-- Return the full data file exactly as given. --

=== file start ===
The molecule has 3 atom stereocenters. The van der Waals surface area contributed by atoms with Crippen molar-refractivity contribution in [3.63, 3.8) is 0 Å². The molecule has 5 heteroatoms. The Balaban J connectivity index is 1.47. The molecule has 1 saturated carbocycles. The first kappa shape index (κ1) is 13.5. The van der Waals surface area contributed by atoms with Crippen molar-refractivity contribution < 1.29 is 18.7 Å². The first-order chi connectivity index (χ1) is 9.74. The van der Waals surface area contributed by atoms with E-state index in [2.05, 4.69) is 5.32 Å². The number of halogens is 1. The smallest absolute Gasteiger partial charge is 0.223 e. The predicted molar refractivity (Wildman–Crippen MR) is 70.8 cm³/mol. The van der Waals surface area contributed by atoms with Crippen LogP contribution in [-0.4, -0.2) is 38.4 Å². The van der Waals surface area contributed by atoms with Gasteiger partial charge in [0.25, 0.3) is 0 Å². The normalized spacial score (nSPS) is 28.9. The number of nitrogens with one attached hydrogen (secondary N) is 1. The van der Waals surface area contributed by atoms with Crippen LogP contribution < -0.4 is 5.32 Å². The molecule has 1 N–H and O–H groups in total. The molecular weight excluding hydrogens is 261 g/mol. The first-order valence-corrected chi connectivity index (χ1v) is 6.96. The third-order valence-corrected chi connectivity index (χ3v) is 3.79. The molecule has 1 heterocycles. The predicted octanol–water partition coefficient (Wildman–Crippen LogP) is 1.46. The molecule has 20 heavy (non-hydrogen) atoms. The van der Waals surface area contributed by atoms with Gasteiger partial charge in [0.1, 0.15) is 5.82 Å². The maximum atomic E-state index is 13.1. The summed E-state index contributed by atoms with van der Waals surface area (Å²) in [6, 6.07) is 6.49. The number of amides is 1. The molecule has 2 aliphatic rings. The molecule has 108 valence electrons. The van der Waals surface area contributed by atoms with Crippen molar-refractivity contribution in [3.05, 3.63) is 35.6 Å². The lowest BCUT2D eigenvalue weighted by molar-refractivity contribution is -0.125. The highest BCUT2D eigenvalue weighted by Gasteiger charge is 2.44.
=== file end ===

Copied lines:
The molecule has 3 atom stereocenters. The van der Waals surface area contributed by atoms with Crippen molar-refractivity contribution in [3.63, 3.8) is 0 Å². The molecule has 5 heteroatoms. The Balaban J connectivity index is 1.47. The molecule has 1 saturated carbocycles. The first kappa shape index (κ1) is 13.5. The van der Waals surface area contributed by atoms with Crippen molar-refractivity contribution < 1.29 is 18.7 Å². The first-order chi connectivity index (χ1) is 9.74. The van der Waals surface area contributed by atoms with E-state index in [2.05, 4.69) is 5.32 Å². The number of halogens is 1. The smallest absolute Gasteiger partial charge is 0.223 e. The predicted molar refractivity (Wildman–Crippen MR) is 70.8 cm³/mol. The van der Waals surface area contributed by atoms with Crippen LogP contribution in [-0.4, -0.2) is 38.4 Å². The van der Waals surface area contributed by atoms with Gasteiger partial charge in [0.25, 0.3) is 0 Å². The normalized spacial score (nSPS) is 28.9. The number of nitrogens with one attached hydrogen (secondary N) is 1. The van der Waals surface area contributed by atoms with Crippen LogP contribution < -0.4 is 5.32 Å². The molecule has 1 N–H and O–H groups in total. The molecular weight excluding hydrogens is 261 g/mol. The first-order valence-corrected chi connectivity index (χ1v) is 6.96. The third-order valence-corrected chi connectivity index (χ3v) is 3.79. The molecule has 1 heterocycles. The predicted octanol–water partition coefficient (Wildman–Crippen LogP) is 1.46. The molecule has 20 heavy (non-hydrogen) atoms. The van der Waals surface area contributed by atoms with Gasteiger partial charge in [0.1, 0.15) is 5.82 Å². The maximum atomic E-state index is 13.1. The summed E-state index contributed by atoms with van der Waals surface area (Å²) in [6, 6.07) is 6.49. The number of amides is 1. The molecule has 2 aliphatic rings. The molecule has 108 valence electrons. The van der Waals surface area contributed by atoms with Crippen molar-refractivity contribution in [3.05, 3.63) is 35.6 Å². The lowest BCUT2D eigenvalue weighted by molar-refractivity contribution is -0.125. The highest BCUT2D eigenvalue weighted by Gasteiger charge is 2.44.